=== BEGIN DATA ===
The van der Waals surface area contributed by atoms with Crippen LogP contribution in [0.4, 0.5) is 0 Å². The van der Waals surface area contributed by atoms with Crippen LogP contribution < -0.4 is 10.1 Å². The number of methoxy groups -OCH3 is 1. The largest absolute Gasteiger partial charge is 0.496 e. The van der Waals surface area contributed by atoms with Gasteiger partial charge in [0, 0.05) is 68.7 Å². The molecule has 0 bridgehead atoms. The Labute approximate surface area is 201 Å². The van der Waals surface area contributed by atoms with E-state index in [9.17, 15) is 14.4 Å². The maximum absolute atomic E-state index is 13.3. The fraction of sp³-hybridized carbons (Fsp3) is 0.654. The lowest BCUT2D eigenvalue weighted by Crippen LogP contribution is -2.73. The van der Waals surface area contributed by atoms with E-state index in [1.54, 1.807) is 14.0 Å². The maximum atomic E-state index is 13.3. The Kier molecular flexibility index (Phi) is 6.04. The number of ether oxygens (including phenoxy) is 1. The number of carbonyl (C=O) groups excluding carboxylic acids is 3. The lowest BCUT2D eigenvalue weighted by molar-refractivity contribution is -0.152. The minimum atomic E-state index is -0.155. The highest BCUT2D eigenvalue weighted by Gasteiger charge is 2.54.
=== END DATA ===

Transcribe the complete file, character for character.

The van der Waals surface area contributed by atoms with Crippen LogP contribution in [0.4, 0.5) is 0 Å². The van der Waals surface area contributed by atoms with Crippen LogP contribution < -0.4 is 10.1 Å². The number of methoxy groups -OCH3 is 1. The largest absolute Gasteiger partial charge is 0.496 e. The van der Waals surface area contributed by atoms with Gasteiger partial charge in [0, 0.05) is 68.7 Å². The molecule has 0 bridgehead atoms. The Labute approximate surface area is 201 Å². The van der Waals surface area contributed by atoms with E-state index in [9.17, 15) is 14.4 Å². The maximum absolute atomic E-state index is 13.3. The fraction of sp³-hybridized carbons (Fsp3) is 0.654. The lowest BCUT2D eigenvalue weighted by Crippen LogP contribution is -2.73. The van der Waals surface area contributed by atoms with E-state index in [1.54, 1.807) is 14.0 Å². The maximum atomic E-state index is 13.3. The Kier molecular flexibility index (Phi) is 6.04. The number of ether oxygens (including phenoxy) is 1. The number of carbonyl (C=O) groups excluding carboxylic acids is 3. The lowest BCUT2D eigenvalue weighted by molar-refractivity contribution is -0.152. The minimum atomic E-state index is -0.155. The highest BCUT2D eigenvalue weighted by Gasteiger charge is 2.54.